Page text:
“The Tribes and the BIA believe that the Tribal water rights for in-stream flows and water levels are not being met at various locations or may not be met in the future based on gauge data, on our understanding of the system, and on the potential for activities that divert or store surface water for various purposes,” the document stated.
The letter requested that monitoring and regulation take place from March 1 through Oct. 31, 2023. Under state law, restrictions would be placed on junior users until October or until lake levels rise to the 4,143-feet lake elevation outlined in water rights held by the Tribes.
Baumgartner said another implication of the call for water was that the Medford and Rogue River Valley irrigation districts might be expected to send water from Fourmile Lake to Upper Klamath Lake.
“From what we understand, the tribe is expecting the two districts with water stored in Fourmile Lake to return stored supplies back to (Upper) Klamath Lake to meet their required 4,143-feet lake elevation, which they have, and that the Bureau of Reclamation has agreed to,” he said.
“We have no capability to divert water back to (Upper) Klamath Lake, yet the call on the water would mean they are requesting our Fourmile Creek reservoir water would go to Klamath instead of coming to the Rogue Basin, like it has for over 100 years. We have no infrastructure to make such a release. It was not designed that way.”
Shavon Haynes, watermaster for District 13, which encompasses the two irrigation districts, talked with Jackson County commissioners last week about the issue and said potential impacts “have yet to be determined.”
County Administrator Danny Jordan said the two irrigation districts could find themselves in similar straits as the Talent Irrigation District, which has faced serious water shortages in recent years.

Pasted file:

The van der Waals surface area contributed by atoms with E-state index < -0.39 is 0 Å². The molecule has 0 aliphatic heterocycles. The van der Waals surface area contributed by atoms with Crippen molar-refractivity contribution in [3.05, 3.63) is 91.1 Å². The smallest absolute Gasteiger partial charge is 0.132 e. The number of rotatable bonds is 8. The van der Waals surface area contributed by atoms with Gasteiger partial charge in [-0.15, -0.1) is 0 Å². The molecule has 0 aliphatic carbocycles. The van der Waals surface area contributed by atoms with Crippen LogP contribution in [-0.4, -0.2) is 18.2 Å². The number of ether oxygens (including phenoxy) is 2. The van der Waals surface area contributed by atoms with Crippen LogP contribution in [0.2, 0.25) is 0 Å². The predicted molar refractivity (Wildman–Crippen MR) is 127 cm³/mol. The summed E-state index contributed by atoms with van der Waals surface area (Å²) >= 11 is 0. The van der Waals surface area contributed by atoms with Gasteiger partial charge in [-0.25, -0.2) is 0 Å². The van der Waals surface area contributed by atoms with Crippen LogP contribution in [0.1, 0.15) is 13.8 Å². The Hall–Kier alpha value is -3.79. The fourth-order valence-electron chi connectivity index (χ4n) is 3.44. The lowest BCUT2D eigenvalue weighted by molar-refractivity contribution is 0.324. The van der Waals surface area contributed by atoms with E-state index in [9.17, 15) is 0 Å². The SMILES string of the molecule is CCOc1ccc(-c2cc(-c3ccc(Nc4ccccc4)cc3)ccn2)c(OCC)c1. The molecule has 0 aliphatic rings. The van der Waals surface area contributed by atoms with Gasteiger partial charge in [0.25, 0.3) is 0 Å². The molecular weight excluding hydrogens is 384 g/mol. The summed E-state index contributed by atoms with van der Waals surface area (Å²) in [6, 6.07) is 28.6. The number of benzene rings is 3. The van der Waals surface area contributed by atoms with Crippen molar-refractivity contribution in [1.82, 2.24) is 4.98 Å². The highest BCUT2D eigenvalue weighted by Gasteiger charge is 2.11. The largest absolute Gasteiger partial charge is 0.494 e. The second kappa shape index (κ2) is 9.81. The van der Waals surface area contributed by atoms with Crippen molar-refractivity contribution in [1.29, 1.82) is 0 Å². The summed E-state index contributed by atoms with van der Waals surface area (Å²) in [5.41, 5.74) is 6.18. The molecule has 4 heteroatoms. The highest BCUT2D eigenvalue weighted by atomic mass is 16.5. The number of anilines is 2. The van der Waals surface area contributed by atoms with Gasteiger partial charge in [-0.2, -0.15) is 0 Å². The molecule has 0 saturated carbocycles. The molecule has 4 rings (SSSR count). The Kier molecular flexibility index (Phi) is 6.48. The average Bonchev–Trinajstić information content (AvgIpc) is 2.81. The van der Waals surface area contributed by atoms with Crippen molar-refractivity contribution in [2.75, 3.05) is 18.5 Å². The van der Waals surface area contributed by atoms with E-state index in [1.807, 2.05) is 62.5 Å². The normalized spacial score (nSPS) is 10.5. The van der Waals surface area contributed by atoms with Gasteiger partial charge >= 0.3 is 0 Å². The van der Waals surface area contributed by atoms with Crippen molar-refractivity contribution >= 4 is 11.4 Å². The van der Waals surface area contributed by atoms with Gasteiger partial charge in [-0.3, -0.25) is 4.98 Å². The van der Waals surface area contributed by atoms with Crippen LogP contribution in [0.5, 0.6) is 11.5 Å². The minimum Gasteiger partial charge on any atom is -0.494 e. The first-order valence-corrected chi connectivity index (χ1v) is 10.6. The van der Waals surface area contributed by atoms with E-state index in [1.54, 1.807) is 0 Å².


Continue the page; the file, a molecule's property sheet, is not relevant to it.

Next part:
Haynes said regulations on junior water users, based on lake levels in Upper Klamath Lake, had not happened before, but recent federal rulings had been a contributing factor.
“This is the first year that the agency is making a call for the lake elevation. The call has been made in the past, but because the Bureau of Reclamation was releasing water out of the lake from Link River Dam and releasing for ESA (Endangered Species Act) flows, those calls for water had not been validated before,” Haynes said.
“Water regulation happens every year, and the regulation process isn’t anything new. But this is the first time it will impact water use of Fourmile Lake. It’s one of the two storage locations. The bottom line is, when the lake is too low, junior users have to stop using. They will definitely be feeling some pretty significant impacts. People are a little concerned.”
Excellent news. Maybe we should stop trying to grow crops in a desert and reclaim that land for housing instead.